Prostate Cancer Treatment In Canada

Prostate Cancer Treatment In Canada

The treatment methods used to battle prostate cancer have grown beyond the traditional “surgery or radiation” choices of past decades. Surgery and radiation therapy are still good choices to treat prostate cancer but medical professionals have more options than that today.

While the main treatment centres in Canada are in large cities like Toronto, Montreal and Vancouver, there are care centres in smaller cities. Much of the cancer care is covered under Canada’s medical system, but some alternative treatments do require special insurance or private pay.

Let’s examine the treatment methods:

Prostate Surgery

Prostate cancer surgery can include one of the following 3 options: A prostatectomy is done to remove the entire prostate. A pelvic lymph node dissection is a procedure used to remove only the lymph nodes that wrap around the urethra from either side of the prostate gland. A transurethral resection is a method of removing a blockage from the urethra through the mouth of the penis.

Because surgery is an invasive procedure that requires a general anesthetic, all of these require a hospital stay of at least one night. The recovery time can extend into several days in hospital in some cases.

Radiation

Like surgery, radiation therapy has evolved recently into 3 different procedures. All of these methods use high energy particles to burn away cancer cells.

External beam radiation therapy uses a stream of high energy radioactive particles aimed from a device outside the body at the pelvis to target the area of the prostate gland.

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Proton beam therapy uses the same principle, except the stream is made up of ionized particles instead of radioactive particles. The device is aimed at the area of the prostate gland with a device outside the body.

Brachytherapy is another version of radiotherapy except there is no stream of particles. Instead, a number of tiny radioactive seeds are implanted in the prostate gland with a series of injections. Because the seeds are small, their area of effect is small too. This helps to ensure only cancerous cells are being targeted by the radiation.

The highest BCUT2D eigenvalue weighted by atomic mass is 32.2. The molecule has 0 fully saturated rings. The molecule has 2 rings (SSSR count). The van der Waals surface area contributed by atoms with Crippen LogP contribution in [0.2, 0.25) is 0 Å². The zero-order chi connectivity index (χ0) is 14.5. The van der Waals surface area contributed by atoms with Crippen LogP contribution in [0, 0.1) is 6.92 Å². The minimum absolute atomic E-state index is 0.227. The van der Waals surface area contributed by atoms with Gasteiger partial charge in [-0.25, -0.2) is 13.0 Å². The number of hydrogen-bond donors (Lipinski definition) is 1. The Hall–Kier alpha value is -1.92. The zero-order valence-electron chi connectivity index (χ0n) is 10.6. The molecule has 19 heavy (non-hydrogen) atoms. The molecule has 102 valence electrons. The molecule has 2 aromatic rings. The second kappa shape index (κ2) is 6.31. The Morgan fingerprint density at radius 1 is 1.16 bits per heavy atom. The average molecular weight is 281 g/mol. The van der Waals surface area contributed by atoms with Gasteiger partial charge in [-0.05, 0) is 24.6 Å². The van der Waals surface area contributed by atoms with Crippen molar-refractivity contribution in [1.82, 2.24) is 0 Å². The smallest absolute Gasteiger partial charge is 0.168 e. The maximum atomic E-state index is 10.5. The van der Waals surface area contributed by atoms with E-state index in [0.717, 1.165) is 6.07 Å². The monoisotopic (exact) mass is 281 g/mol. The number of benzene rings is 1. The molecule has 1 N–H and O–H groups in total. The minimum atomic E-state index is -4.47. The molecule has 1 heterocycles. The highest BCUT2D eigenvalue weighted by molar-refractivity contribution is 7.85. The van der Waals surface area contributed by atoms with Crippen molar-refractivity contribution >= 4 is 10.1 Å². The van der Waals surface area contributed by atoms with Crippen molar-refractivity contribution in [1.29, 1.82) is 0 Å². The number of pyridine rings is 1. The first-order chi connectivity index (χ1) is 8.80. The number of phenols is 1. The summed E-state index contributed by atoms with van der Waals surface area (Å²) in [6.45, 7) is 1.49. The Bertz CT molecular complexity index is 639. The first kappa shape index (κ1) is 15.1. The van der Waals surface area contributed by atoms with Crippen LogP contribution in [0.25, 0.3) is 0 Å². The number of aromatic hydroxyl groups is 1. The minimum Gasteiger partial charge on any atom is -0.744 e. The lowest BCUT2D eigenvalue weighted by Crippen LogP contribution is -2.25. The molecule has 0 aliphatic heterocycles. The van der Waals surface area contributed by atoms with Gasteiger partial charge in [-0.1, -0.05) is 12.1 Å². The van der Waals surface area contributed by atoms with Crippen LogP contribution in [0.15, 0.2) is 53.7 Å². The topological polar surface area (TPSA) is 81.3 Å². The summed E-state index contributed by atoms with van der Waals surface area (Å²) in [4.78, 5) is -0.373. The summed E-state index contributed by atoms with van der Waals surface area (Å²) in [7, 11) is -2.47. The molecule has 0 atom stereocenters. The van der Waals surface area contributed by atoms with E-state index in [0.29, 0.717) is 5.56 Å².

Cryotherapy

During a surgical procedure, the prostate gland is frozen and then thawed. This method is called cryotherapy. The frozen tissue is killed and can no longer grow or reproduce and so the cancer is stopped.

Chemical Therapy

Hormones and drugs can be used to slow or halt the growth of cancer cells. Hormones adjust the testosterone level in the blood stream to control the cancer’s growth. This method is effective for about 2 years after which it will not work in most patients. This is generally used for patients in advanced stages to prolong life, but is not a cure.

HIFU High Intensity Focused Ultrasound

HIFU for prostate cancer uses directed sound waves to heat and destroy cancer cells. Diseased cells are targeted with an MRI scan and then the HIFU device emits a pulse of sound waves that heats an area of a few cubic millimeters to 80°C. The benefit to this treatment is that it is a 2-3 hour procedure, done in an out patient basis, but a specially trained urological surgeon. The HIFU device is computer controlled and extremely precise, resulting in less damage to surrounding tissues and thus fewer significant side effects. The HIFU procedure can be repeated to treat untouched cancer cells that may have been left behind the first time.

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Prostate cancer treatments in Canada have progressed significantly over the past decade. Early treatment offers the best chance of cure, so regular screening is advised for men over 50. Some of the above treatment alternatives, like HIFU, are approved by Health Canada, but are not yet available in the USA. Many patients travel across the border to come north to Toronto cancer clinics.

Your choice of treatment may be limited by your geographical location, if you are unwilling or unable to travel outside of your city or province. It can also be limited by budget, if a private pay option is not something you can afford. While treatment wait times in Canada have remained steady or improved, your doctor can best advise how aggressive and what stage your cancer is, so you can make the best decision on how to treat your prostate cancer.

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by Nancy Stonecutter